Fashion Secret in Kennedy’s Camelot| Anne Lowe

Ann Lowe Dress

Ann Lowe was an African-American fashion designer, born in 1898 in rural Alabama far from Park or Madison Avenue. She was the great grand daughter of a former slave and a plantation owner.  When she was 19, she enrolled in design school in New York which at the time was brazen and appalling to her instructors. They believed that she wasn’t smart enough to learn the things that they were teaching and that she wasn’t classy enough for the high-class fashion school. Unable to find work in New York after graduation, Ann relocated to Tampa, FL where she established a salon.

She did very well in Tampa and eventually she headed back to New York. This time she was able to find employment. She began working on commission for major stores and boutiques and eventually gained a number of rich and famous clients, like the du Ponts, although most of her work was done anonymously. She designed the dress that Olivia de Haviland wore to accept the Best Actress Academy Award for her portrayal in “To Each His Own” but the label read Sonia Rosenberg.

Jackie-Kennedy-Wedding-Dress

Most notably she designed the ivory silk dress that a Jacqueline Bouvier wore to wed John F. Kennedy In 1953. She also did al the bridesmaids dresses. Shortly before the wedding all the dresses were destroyed and Lowe and her helpers had to recreate every gown before the wedding. Despite this major accomplishment she was virtually ignored in the press.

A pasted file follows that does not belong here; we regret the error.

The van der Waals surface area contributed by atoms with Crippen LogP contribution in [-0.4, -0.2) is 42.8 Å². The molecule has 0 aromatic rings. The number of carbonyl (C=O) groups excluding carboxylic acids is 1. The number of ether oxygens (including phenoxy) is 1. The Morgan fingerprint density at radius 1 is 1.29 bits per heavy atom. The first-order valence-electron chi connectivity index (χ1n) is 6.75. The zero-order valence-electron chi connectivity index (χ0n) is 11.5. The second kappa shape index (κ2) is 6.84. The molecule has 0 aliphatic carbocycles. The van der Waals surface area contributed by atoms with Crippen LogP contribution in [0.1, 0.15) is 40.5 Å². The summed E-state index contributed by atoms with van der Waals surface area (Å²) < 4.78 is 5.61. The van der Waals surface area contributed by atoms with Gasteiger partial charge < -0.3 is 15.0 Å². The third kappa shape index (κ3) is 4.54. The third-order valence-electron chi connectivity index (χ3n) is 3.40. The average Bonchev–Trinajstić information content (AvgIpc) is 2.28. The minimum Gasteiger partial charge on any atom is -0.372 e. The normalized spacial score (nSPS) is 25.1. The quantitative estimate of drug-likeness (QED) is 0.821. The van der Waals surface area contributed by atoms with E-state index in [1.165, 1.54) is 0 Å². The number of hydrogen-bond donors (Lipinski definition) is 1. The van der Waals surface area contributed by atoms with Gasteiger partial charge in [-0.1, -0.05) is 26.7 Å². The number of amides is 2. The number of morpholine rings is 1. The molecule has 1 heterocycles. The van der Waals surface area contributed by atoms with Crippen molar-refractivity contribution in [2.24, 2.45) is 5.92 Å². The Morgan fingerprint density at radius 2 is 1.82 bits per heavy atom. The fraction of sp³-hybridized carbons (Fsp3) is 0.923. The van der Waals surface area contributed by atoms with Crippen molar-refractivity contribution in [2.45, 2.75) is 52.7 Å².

Eventually her business closed and she worked for companies like Saks Fifth Avenue and Madeline Couture. She briefly had her own line Ann Lowe Originals. Ann Lowe died in 1981, but her contributions to fashion are remembered today.

Leave a Reply

Fill in your details below or click an icon to log in:

WordPress.com Logo

You are commenting using your WordPress.com account. Log Out / Change )

Twitter picture

You are commenting using your Twitter account. Log Out / Change )

Facebook photo

You are commenting using your Facebook account. Log Out / Change )

Google+ photo

You are commenting using your Google+ account. Log Out / Change )

Connecting to %s